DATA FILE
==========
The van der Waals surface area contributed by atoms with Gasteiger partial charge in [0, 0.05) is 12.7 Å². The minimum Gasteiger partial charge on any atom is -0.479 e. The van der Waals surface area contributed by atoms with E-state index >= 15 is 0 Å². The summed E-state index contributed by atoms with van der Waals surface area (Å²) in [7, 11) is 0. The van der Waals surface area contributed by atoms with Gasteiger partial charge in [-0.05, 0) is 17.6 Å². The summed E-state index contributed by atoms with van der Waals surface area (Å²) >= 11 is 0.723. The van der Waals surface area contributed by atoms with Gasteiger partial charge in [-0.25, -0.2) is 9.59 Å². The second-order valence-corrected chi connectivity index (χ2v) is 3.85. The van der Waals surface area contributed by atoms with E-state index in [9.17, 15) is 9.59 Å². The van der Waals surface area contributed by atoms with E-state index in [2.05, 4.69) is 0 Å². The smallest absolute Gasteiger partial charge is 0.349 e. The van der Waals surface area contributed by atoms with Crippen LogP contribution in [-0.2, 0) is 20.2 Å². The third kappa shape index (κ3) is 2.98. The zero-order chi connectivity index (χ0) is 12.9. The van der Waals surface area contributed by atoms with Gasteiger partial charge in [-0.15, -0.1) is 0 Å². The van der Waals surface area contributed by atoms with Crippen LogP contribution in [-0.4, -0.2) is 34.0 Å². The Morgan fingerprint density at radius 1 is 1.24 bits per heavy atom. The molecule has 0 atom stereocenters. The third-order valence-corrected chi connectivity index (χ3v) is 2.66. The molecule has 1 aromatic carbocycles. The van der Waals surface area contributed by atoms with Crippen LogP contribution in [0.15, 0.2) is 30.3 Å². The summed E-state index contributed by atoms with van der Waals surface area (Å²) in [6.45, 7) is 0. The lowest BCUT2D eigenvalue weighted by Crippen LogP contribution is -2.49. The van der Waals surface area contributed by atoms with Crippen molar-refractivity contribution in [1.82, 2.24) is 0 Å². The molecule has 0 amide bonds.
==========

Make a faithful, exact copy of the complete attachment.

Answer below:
The van der Waals surface area contributed by atoms with Gasteiger partial charge in [0, 0.05) is 12.7 Å². The minimum Gasteiger partial charge on any atom is -0.479 e. The van der Waals surface area contributed by atoms with E-state index >= 15 is 0 Å². The summed E-state index contributed by atoms with van der Waals surface area (Å²) in [7, 11) is 0. The van der Waals surface area contributed by atoms with Gasteiger partial charge in [-0.05, 0) is 17.6 Å². The summed E-state index contributed by atoms with van der Waals surface area (Å²) >= 11 is 0.723. The van der Waals surface area contributed by atoms with Gasteiger partial charge in [-0.25, -0.2) is 9.59 Å². The second-order valence-corrected chi connectivity index (χ2v) is 3.85. The van der Waals surface area contributed by atoms with E-state index in [9.17, 15) is 9.59 Å². The van der Waals surface area contributed by atoms with E-state index in [2.05, 4.69) is 0 Å². The smallest absolute Gasteiger partial charge is 0.349 e. The van der Waals surface area contributed by atoms with Crippen LogP contribution in [-0.2, 0) is 20.2 Å². The third kappa shape index (κ3) is 2.98. The zero-order chi connectivity index (χ0) is 12.9. The van der Waals surface area contributed by atoms with Gasteiger partial charge in [-0.15, -0.1) is 0 Å². The van der Waals surface area contributed by atoms with Crippen LogP contribution in [-0.4, -0.2) is 34.0 Å². The Morgan fingerprint density at radius 1 is 1.24 bits per heavy atom. The molecule has 0 atom stereocenters. The third-order valence-corrected chi connectivity index (χ3v) is 2.66. The molecule has 1 aromatic carbocycles. The van der Waals surface area contributed by atoms with Crippen LogP contribution in [0.15, 0.2) is 30.3 Å². The summed E-state index contributed by atoms with van der Waals surface area (Å²) in [6.45, 7) is 0. The lowest BCUT2D eigenvalue weighted by Crippen LogP contribution is -2.49. The van der Waals surface area contributed by atoms with Crippen molar-refractivity contribution in [1.82, 2.24) is 0 Å². The molecule has 0 amide bonds.